The government has spent over £1.7 billion on consultants in the past six years, it has been revealed.

Some £180 million has been spent so far this year, mainly going to the twelve largest consultancy firms. The costs relate to advice on all operations, including technology and procurement.

The figures, compiled by the Liberal Democrats from parliamentary written answers, show that the government’s spending on consultants has multiplied by five times over the period, up to £388 million spent last year.

Accenture received the largest payments, it was reported, taking in £700 million since 2004. It told the Financial Times that many of the payments related to the design, building and running of large IT systems. Deloitte and PricewaterhouseCoopers collectively received a further £700 million.

The top spending offices were the Department for Work and Pensions and the Department of Health. The DWP booked over £500 million on reviews, and the DH spent £433 million on other consultancy.

The Liberal Democrats were unable to provide further details, but today branded the government as “consultaholics”. Lord Oakeshott, Liberal Democrat Treasury spokesperson, said Whitehall's plans to halve consultancy spending, as announced in the Budget, were a “triumph of hope over experience”.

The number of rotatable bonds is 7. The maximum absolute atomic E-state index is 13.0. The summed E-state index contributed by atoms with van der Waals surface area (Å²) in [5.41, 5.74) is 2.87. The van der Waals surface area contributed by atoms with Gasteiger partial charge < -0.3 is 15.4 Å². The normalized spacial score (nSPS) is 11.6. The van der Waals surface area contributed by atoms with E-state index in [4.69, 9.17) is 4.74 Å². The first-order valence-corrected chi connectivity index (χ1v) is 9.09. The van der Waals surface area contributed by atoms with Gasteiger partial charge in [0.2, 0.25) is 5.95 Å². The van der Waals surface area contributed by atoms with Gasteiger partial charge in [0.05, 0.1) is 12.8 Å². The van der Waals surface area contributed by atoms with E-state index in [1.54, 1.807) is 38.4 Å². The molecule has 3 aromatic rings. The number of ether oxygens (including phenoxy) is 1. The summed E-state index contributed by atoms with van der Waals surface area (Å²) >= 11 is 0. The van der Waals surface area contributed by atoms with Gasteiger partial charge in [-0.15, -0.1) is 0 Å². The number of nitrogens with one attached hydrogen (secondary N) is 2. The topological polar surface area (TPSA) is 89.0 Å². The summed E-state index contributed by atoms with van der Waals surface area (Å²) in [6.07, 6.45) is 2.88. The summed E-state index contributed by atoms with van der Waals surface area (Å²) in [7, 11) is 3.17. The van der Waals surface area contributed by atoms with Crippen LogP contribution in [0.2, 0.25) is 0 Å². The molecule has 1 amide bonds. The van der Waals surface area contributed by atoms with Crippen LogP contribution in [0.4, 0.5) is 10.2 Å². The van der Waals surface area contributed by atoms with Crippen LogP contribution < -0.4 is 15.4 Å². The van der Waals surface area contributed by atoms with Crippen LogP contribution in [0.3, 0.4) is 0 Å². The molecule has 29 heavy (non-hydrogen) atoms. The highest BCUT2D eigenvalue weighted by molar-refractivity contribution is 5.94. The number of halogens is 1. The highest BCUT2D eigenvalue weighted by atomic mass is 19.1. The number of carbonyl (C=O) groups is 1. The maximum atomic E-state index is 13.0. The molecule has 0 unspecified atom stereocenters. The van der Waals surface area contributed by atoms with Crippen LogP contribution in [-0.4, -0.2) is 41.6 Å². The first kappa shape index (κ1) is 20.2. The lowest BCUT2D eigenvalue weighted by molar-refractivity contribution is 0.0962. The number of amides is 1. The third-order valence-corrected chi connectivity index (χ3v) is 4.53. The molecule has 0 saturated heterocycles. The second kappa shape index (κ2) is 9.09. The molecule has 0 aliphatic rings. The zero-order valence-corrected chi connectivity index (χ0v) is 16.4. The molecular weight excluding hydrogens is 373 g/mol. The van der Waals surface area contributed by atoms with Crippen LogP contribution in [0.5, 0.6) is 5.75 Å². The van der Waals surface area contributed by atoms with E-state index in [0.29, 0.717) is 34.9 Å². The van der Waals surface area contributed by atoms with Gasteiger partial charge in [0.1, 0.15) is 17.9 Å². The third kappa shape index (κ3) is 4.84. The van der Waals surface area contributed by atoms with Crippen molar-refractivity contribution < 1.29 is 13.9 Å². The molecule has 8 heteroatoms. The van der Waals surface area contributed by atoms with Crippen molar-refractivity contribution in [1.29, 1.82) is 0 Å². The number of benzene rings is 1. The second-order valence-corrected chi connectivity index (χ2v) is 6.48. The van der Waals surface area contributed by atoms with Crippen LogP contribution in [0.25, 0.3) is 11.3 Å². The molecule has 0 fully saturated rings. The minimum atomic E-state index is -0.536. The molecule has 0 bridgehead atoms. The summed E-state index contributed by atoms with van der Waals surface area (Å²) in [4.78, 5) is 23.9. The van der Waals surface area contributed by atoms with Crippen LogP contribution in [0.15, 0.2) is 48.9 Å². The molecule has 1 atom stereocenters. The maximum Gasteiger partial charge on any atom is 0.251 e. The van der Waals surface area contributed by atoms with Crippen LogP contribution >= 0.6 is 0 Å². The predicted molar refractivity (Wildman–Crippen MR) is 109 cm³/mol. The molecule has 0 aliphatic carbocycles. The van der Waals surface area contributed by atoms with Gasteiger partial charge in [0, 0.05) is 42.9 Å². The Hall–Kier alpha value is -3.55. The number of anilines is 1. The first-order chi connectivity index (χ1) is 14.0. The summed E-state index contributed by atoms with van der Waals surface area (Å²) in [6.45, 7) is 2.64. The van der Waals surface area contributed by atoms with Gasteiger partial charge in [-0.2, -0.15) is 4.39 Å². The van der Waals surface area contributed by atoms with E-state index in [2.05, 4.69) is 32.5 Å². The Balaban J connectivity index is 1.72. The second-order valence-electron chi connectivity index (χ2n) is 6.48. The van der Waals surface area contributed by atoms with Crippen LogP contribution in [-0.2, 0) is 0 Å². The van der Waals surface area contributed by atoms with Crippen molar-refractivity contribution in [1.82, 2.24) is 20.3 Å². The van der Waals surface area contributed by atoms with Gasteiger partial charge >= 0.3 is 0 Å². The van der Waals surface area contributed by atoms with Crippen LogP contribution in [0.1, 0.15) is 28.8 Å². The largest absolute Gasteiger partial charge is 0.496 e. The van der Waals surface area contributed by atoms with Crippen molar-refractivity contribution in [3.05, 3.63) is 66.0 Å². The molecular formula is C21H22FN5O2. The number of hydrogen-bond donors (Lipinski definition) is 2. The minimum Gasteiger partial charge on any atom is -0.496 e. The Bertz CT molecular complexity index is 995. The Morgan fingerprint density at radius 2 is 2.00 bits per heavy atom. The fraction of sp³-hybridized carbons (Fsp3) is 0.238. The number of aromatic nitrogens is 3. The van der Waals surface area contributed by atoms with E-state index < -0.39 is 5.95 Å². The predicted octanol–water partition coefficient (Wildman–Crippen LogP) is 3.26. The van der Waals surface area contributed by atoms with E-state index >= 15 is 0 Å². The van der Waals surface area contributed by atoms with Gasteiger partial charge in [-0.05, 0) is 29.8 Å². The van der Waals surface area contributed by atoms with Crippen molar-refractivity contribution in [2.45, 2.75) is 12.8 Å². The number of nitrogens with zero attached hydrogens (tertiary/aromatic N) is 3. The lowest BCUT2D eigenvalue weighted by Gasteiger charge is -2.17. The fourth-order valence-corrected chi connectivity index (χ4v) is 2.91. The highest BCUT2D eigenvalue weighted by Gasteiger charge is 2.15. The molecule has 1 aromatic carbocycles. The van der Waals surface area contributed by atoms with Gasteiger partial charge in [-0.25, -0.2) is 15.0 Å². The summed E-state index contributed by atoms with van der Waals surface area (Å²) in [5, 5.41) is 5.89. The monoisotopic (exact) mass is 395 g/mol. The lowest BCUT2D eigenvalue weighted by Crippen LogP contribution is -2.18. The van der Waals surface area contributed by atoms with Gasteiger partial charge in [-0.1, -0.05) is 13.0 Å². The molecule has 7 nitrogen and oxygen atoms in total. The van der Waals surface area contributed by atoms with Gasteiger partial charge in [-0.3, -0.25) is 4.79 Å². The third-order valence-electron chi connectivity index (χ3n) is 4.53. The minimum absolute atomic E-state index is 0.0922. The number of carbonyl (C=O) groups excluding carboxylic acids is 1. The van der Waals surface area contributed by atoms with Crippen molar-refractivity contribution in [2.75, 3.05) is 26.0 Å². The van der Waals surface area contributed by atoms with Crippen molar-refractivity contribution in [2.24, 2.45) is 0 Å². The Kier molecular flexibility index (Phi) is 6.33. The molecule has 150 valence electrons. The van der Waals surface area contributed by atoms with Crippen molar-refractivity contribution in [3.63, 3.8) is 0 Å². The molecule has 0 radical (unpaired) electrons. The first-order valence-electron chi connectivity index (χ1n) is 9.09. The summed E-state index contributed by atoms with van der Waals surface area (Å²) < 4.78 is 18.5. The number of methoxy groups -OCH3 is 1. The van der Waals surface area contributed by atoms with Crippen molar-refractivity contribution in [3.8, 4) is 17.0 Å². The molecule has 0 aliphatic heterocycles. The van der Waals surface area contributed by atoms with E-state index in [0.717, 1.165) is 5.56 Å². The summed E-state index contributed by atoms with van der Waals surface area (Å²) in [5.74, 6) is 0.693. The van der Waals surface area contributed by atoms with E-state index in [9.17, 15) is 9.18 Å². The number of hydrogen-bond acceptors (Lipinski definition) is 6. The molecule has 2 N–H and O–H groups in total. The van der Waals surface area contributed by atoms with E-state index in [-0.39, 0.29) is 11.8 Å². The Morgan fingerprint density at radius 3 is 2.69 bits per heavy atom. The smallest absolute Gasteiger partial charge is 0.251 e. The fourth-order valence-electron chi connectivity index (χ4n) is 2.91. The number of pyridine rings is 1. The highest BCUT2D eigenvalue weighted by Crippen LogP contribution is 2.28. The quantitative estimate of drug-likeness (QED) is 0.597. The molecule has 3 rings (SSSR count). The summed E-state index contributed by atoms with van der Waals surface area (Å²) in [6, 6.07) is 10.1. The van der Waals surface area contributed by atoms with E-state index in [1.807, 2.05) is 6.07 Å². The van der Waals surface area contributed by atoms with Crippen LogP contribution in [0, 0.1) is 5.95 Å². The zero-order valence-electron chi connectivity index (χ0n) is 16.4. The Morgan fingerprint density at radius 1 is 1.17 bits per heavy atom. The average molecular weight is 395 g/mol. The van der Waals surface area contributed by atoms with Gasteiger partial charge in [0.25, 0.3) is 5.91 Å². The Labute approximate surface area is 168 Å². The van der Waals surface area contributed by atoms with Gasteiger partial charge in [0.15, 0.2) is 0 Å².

He told the Sun newspaper: "Ministers come and go, consultants carry on charging fat fees and taxpayers pick up the pieces."

In last month’s Budget, the government said that by halving consultancy spending, and cutting out a quarter of marketing and communications expenditure, it would “save over £650 million by 2012-13”.

Planned steps included halving consultancy spending at the Foreign and Commonwealth Office and Department for International Development, to save £20 million. The departments had “built up their in-house skills, for example finance, IT and procurement”, the Budget document stated.

A further £40 million would come from “workforce improvements in the Home Office”, it said, “including through the introduction of new standard rates to reduce the use and cost of consultancy and contingent labour”. No further specific plans were announced.